Tuesday, May 03, 2005

Lucas Gets WIRED

Hard to believe that I’m writing another post involving George Lucas and by default Star Wars. But I suppose being that the last and final Star Wars movie is being released in about two weeks from now, there’s a lot of material out there to inspire.

The May issue of WIRED magazine is basically devoted completely to articles on Star Wars and George Lucas. There are a couple of articles that a dear reader forwarded on to me, which I found to be quite interesting reads.

The first is Life After Darth which delves into Lucas’ future plans for his film making career, and also touches upon the many cinematic influences in his early life.

The Second is a Q & A with Lucas, an online exclusive that gives his perspectives on “Star Wars, Farenheit 9/11, and his own legacy”

“Life After Darth” goes into the roots of Lucas’ creative inspirations, and how the experimental film and foreign cinema of the 60’s shaped his artistic principles and standards. Granted I’m sure in order for Lucas to agree to the interview, Steve Silberman, the journalist who wrote the article, had hold off on more controversial subject material. Still, it would have been satisfying to read more hard hitting questions from Silberman, such as where the influences of Akira Kurosawa and experimental Canadian film maker Arthur Lipsett could be seen in Episodes I and II. Was there an homage to Kurosawa’s directorial technique of wrenching passion from his actors in their performances, when Anakin told Amidala that her skin was smooth, and not rough like the sand? Were Fellini’s pieces on the forgotten individuals in society, the foundation for Jar Jar Binks’ journey?

Do not mistake my barbs as patronizing Lucas for not properly recreating traits of obscure cinema, this is not the point. I am well aware that the Star Wars films are not attempting to be experimental cinema, nor independent films. But then why ramble on about unusual influences for two pages in an article of a widely published magazine? It’s almost as if Lucas and the article are trying to sell the readers and audiences that Lucas and Star Wars are actually much more intellectually and artistically grounded then anyone would realize. But most anyone who picks up this issue of WIRED magazine, already loves Star Wars. I’m not going to think any higher of it when I learn, (as interesting as it might factually be on its own) that Lucas watched a lot of small independent films growing up, because that is not what the original Star Wars trilogy was, and it is CERTAINLY not what the recent prequel trilogy is.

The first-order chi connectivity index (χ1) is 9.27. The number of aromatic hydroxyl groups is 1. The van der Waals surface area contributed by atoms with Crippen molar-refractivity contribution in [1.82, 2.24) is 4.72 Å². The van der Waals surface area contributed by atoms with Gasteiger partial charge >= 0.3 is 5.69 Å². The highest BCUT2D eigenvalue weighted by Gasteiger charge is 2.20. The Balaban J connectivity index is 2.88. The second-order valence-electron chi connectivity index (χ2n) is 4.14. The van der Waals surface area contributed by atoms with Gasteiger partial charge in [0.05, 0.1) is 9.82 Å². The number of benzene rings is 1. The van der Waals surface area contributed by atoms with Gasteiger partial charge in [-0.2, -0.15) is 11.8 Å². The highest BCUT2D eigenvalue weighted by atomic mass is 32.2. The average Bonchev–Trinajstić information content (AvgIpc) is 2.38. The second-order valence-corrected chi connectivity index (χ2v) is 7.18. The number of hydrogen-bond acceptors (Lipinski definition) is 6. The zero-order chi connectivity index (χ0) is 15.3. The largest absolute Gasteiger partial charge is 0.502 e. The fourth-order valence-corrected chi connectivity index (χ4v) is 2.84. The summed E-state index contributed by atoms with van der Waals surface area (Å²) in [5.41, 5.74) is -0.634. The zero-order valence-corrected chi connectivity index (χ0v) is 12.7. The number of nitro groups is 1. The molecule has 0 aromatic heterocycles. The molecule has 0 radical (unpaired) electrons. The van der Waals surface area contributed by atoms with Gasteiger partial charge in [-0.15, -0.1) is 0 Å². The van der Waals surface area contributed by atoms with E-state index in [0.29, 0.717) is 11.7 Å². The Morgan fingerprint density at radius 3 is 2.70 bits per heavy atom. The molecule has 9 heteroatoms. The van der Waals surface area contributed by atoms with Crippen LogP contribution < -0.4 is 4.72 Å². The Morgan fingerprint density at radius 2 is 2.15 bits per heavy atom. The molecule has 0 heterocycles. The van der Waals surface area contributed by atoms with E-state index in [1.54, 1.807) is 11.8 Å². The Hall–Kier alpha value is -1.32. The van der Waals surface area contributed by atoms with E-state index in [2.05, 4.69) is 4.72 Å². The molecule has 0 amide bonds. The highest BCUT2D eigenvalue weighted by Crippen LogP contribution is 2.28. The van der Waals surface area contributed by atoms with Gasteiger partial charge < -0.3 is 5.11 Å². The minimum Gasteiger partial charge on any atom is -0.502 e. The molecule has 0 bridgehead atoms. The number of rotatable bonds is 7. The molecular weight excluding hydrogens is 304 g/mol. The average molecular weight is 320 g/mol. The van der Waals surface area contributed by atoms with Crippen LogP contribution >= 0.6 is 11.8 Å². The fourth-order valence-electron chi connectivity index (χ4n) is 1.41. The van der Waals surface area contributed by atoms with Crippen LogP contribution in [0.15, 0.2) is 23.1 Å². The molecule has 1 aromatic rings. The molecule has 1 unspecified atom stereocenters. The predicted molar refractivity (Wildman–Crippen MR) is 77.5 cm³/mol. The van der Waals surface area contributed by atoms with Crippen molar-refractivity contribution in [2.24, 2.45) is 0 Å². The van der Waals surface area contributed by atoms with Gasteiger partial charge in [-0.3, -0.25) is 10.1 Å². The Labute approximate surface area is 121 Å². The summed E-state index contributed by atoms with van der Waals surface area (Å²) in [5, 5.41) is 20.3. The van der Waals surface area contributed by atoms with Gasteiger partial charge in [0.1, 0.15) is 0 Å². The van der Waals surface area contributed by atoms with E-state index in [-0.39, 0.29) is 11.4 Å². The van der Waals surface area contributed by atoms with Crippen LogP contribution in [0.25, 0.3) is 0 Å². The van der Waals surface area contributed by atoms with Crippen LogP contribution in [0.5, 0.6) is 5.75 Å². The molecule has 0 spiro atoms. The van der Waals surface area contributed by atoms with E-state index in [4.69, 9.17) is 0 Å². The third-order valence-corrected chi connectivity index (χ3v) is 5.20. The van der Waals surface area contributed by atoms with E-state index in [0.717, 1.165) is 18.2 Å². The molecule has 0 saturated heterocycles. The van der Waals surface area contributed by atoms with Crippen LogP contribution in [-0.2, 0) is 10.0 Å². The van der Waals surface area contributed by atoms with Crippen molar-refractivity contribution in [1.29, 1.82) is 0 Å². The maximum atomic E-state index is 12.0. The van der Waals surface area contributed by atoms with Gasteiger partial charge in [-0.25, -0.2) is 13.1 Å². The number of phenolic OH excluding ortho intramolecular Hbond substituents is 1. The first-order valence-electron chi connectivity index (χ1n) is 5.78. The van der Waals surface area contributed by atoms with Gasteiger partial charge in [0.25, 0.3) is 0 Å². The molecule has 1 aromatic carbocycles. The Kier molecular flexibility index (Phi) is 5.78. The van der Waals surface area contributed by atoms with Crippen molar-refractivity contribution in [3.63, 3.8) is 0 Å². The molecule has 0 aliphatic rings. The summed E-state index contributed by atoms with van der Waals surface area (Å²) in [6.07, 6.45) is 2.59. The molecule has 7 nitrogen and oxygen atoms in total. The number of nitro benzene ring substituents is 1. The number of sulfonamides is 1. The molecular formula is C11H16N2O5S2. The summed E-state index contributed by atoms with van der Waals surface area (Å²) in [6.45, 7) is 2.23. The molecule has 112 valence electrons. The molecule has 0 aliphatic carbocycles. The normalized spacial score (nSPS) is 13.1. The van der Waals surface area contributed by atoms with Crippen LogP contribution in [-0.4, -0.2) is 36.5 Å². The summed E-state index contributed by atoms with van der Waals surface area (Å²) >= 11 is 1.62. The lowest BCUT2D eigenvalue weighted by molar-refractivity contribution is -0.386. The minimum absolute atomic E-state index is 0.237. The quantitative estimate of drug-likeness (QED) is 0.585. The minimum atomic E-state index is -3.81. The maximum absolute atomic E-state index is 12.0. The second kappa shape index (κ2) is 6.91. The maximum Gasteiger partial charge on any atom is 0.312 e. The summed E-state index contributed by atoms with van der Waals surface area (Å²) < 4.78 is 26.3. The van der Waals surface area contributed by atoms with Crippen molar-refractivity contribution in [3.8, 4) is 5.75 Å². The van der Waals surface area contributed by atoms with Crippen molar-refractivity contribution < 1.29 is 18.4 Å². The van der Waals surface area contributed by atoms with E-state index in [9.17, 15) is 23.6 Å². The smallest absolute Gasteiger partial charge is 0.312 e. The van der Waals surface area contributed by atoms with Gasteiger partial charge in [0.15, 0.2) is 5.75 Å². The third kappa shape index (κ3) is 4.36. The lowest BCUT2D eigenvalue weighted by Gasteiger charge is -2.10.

What I want to know, and what I feel many other Star Wars fans are interested in finding out, is why the marked differences in tone between the original trilogy and the new one. Why is there such a disparity in quality, resonance, and story? Obviously, it would be difficult to sell Lucas on doing an interview centered around this issue, but even an article that discussed the differences between the two, without decrying the modern trilogy as defunct would have been more intriguing.

A lot of this article came across as WIRED, and more likely Lucas’ handlers trying to say “See, See!! Lucas isn’t a sell out! He was totally influenced by all these under the radar film makers, that he even used to reference in THX 11-38 and the first Star Wars! He hasn’t become a commercial hack after all!!”

One of the metaphorical motifs through this article, is one that has been bouncing around the media for a little while now: that Lucas has become Darth Vader himself. The very force of the Hollywood Studio system he was trying to fight against as a young film maker, has now become entrenched in his identity.